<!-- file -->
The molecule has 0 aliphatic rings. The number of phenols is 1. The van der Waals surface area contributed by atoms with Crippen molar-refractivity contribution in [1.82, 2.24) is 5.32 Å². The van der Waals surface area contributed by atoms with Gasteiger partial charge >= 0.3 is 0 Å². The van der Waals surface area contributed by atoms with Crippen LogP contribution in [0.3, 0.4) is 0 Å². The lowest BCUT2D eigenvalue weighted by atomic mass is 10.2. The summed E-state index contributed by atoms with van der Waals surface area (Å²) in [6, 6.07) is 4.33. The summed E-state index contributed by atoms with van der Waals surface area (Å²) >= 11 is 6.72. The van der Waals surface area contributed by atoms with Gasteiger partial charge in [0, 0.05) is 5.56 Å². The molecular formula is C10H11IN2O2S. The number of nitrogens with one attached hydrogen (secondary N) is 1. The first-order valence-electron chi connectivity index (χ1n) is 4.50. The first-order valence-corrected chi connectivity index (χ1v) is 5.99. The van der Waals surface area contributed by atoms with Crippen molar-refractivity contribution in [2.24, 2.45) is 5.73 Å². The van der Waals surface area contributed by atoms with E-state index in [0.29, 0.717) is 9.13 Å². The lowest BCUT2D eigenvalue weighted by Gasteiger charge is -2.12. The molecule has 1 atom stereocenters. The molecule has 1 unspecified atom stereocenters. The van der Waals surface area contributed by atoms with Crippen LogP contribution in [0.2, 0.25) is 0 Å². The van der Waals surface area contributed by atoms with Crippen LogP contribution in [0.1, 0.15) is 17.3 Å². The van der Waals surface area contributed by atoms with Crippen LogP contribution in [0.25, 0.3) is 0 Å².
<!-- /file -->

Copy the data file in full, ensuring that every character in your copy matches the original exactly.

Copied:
The molecule has 0 aliphatic rings. The number of phenols is 1. The van der Waals surface area contributed by atoms with Crippen molar-refractivity contribution in [1.82, 2.24) is 5.32 Å². The van der Waals surface area contributed by atoms with Gasteiger partial charge >= 0.3 is 0 Å². The van der Waals surface area contributed by atoms with Crippen LogP contribution in [0.3, 0.4) is 0 Å². The lowest BCUT2D eigenvalue weighted by atomic mass is 10.2. The summed E-state index contributed by atoms with van der Waals surface area (Å²) in [6, 6.07) is 4.33. The summed E-state index contributed by atoms with van der Waals surface area (Å²) >= 11 is 6.72. The van der Waals surface area contributed by atoms with Gasteiger partial charge in [0, 0.05) is 5.56 Å². The molecular formula is C10H11IN2O2S. The number of nitrogens with one attached hydrogen (secondary N) is 1. The first-order valence-electron chi connectivity index (χ1n) is 4.50. The first-order valence-corrected chi connectivity index (χ1v) is 5.99. The van der Waals surface area contributed by atoms with Crippen molar-refractivity contribution in [2.24, 2.45) is 5.73 Å². The van der Waals surface area contributed by atoms with E-state index in [0.29, 0.717) is 9.13 Å². The lowest BCUT2D eigenvalue weighted by Gasteiger charge is -2.12. The molecule has 1 atom stereocenters. The molecule has 1 unspecified atom stereocenters. The van der Waals surface area contributed by atoms with Crippen LogP contribution in [0.2, 0.25) is 0 Å². The van der Waals surface area contributed by atoms with Crippen LogP contribution in [0.1, 0.15) is 17.3 Å². The van der Waals surface area contributed by atoms with Crippen LogP contribution in [0.25, 0.3) is 0 Å².